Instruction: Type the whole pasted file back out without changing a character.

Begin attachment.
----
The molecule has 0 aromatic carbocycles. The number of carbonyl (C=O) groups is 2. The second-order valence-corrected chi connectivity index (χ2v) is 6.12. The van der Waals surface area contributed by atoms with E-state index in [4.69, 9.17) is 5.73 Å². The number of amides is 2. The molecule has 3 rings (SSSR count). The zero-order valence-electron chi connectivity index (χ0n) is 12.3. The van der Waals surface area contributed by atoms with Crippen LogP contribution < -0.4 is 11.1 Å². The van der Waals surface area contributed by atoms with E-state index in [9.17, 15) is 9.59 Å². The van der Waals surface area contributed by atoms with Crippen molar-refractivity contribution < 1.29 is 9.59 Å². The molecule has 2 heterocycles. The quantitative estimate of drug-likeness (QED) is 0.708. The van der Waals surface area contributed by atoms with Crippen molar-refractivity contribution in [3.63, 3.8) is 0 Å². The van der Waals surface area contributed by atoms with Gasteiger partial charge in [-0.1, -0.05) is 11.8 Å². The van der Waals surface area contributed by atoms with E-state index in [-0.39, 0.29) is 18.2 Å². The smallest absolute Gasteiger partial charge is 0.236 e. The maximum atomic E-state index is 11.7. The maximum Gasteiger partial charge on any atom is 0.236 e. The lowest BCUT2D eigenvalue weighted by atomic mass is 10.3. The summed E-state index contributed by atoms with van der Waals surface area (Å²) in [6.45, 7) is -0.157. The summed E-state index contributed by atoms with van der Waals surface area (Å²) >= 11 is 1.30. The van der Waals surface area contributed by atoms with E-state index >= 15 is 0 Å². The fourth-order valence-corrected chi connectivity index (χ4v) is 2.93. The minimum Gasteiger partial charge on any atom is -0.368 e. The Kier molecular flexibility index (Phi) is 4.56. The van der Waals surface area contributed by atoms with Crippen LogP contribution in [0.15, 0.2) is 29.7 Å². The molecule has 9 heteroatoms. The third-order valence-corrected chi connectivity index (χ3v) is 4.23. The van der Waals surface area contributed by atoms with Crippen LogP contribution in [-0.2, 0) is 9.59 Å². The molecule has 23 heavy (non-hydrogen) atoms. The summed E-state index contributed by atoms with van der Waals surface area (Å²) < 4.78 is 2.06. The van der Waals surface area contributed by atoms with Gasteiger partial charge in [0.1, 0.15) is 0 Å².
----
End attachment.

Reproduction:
The molecule has 0 aromatic carbocycles. The number of carbonyl (C=O) groups is 2. The second-order valence-corrected chi connectivity index (χ2v) is 6.12. The van der Waals surface area contributed by atoms with E-state index in [4.69, 9.17) is 5.73 Å². The number of amides is 2. The molecule has 3 rings (SSSR count). The zero-order valence-electron chi connectivity index (χ0n) is 12.3. The van der Waals surface area contributed by atoms with Crippen LogP contribution < -0.4 is 11.1 Å². The van der Waals surface area contributed by atoms with E-state index in [9.17, 15) is 9.59 Å². The van der Waals surface area contributed by atoms with Crippen molar-refractivity contribution < 1.29 is 9.59 Å². The molecule has 2 heterocycles. The quantitative estimate of drug-likeness (QED) is 0.708. The van der Waals surface area contributed by atoms with Crippen molar-refractivity contribution in [3.63, 3.8) is 0 Å². The van der Waals surface area contributed by atoms with Gasteiger partial charge in [-0.1, -0.05) is 11.8 Å². The van der Waals surface area contributed by atoms with E-state index in [-0.39, 0.29) is 18.2 Å². The smallest absolute Gasteiger partial charge is 0.236 e. The maximum atomic E-state index is 11.7. The maximum Gasteiger partial charge on any atom is 0.236 e. The lowest BCUT2D eigenvalue weighted by atomic mass is 10.3. The summed E-state index contributed by atoms with van der Waals surface area (Å²) in [6.45, 7) is -0.157. The summed E-state index contributed by atoms with van der Waals surface area (Å²) >= 11 is 1.30. The van der Waals surface area contributed by atoms with E-state index >= 15 is 0 Å². The fourth-order valence-corrected chi connectivity index (χ4v) is 2.93. The minimum Gasteiger partial charge on any atom is -0.368 e. The Kier molecular flexibility index (Phi) is 4.56. The van der Waals surface area contributed by atoms with Crippen LogP contribution in [0.15, 0.2) is 29.7 Å². The molecule has 9 heteroatoms. The third-order valence-corrected chi connectivity index (χ3v) is 4.23. The van der Waals surface area contributed by atoms with Crippen LogP contribution in [-0.2, 0) is 9.59 Å². The molecule has 23 heavy (non-hydrogen) atoms. The summed E-state index contributed by atoms with van der Waals surface area (Å²) < 4.78 is 2.06. The van der Waals surface area contributed by atoms with Gasteiger partial charge in [0.1, 0.15) is 0 Å².